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Solanum tuberosum 'Congo'
common name: Potato 'Congo'
synonyms: Solanum tuberosum 'Congo Blue', Solanum tuberosum 'Blue Congo', Solanum tuberosum 'Purple Congo', Solanum tuberosum 'Himayan Black', Solanum tuberosum 'British Columbia Blue', Solanum tuberosum 'McIntosh Black', Solanum tuberosum 'River John Blue'
purple & green
poisonous or irritant
moist soil, sandy soil
preferred soil pH: neutral-acid
minimum temp: -5°C
USDA zone: 8 to 10
Late Maincrop heritage variety, producing very dark, blue-black skinned tubers with purple flesh. The tubers are rather variable in shape, small to medium sized and often knobbly, but freely produced on an extensive root system. White or pale blue flowers. Vigorous and robust grower with attractive foliage.
Most fertile, well cultivated soils but dislikes very wet or heavy clay soil. Prefers a slightly acid rich soil with plenty of organic matter, the tubers can be subject to scab on limy, sandy or gravely soils or those deficient in humus. Likes a sunny position.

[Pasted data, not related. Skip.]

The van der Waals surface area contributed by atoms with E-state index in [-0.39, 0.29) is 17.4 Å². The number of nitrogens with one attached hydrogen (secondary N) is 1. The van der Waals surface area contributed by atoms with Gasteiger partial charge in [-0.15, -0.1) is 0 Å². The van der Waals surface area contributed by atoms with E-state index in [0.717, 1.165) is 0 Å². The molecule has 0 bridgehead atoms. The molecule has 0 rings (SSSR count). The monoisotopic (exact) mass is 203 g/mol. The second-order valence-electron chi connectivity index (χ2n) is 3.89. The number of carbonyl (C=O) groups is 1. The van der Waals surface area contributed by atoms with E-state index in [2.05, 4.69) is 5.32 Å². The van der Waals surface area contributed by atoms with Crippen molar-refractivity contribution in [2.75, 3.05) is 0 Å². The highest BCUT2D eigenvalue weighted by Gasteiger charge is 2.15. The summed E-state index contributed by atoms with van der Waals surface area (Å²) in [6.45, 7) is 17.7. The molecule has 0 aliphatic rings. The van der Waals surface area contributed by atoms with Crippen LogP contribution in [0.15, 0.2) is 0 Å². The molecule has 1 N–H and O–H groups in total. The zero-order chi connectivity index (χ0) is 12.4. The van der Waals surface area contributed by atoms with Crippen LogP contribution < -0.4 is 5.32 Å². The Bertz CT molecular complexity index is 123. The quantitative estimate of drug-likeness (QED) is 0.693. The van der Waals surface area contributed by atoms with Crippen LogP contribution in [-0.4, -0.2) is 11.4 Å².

This variety needs a long growing season to make good tubers and crops very late.
An old heritage variety, probably selected in Scotland sometime in the 19th century.
This may belong to the subspecies andigenum (aka. Solanum andigenum) and is at least suspected to be closely related to a wild South American species.
This cultivar has aquired a large number of alternative names. There are also a number of similar, proably closely related, varieties - causing considerable identity confusion.
All the green parts of the plant, even green parts of exposed tubers, are poisonous, containing a toxic alkaloid called solanine.